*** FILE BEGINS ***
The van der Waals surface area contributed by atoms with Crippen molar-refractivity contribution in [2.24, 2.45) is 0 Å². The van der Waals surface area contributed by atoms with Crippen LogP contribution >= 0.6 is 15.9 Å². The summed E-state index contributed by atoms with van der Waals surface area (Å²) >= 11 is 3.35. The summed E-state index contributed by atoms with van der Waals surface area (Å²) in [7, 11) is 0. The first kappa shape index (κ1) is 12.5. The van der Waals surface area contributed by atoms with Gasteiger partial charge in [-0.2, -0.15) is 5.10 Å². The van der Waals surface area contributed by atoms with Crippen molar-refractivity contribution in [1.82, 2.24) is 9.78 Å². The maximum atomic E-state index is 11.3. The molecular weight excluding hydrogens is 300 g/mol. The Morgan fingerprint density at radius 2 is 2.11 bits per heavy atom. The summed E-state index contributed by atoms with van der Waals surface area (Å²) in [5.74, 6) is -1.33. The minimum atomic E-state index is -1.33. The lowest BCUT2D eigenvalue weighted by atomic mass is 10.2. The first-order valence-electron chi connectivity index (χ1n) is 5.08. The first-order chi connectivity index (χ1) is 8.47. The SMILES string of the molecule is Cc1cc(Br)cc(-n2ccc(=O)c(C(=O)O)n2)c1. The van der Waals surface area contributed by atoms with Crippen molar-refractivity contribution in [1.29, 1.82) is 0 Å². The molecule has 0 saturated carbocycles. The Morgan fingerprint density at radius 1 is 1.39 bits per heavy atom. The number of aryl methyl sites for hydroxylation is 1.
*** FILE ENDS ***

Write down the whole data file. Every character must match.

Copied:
The van der Waals surface area contributed by atoms with Crippen molar-refractivity contribution in [2.24, 2.45) is 0 Å². The van der Waals surface area contributed by atoms with Crippen LogP contribution >= 0.6 is 15.9 Å². The summed E-state index contributed by atoms with van der Waals surface area (Å²) >= 11 is 3.35. The summed E-state index contributed by atoms with van der Waals surface area (Å²) in [7, 11) is 0. The first kappa shape index (κ1) is 12.5. The van der Waals surface area contributed by atoms with Gasteiger partial charge in [-0.2, -0.15) is 5.10 Å². The van der Waals surface area contributed by atoms with Crippen molar-refractivity contribution in [1.82, 2.24) is 9.78 Å². The maximum atomic E-state index is 11.3. The molecular weight excluding hydrogens is 300 g/mol. The Morgan fingerprint density at radius 2 is 2.11 bits per heavy atom. The summed E-state index contributed by atoms with van der Waals surface area (Å²) in [5.74, 6) is -1.33. The minimum atomic E-state index is -1.33. The lowest BCUT2D eigenvalue weighted by atomic mass is 10.2. The first-order valence-electron chi connectivity index (χ1n) is 5.08. The first-order chi connectivity index (χ1) is 8.47. The SMILES string of the molecule is Cc1cc(Br)cc(-n2ccc(=O)c(C(=O)O)n2)c1. The van der Waals surface area contributed by atoms with Crippen molar-refractivity contribution in [1.29, 1.82) is 0 Å². The molecule has 0 saturated carbocycles. The Morgan fingerprint density at radius 1 is 1.39 bits per heavy atom. The number of aryl methyl sites for hydroxylation is 1.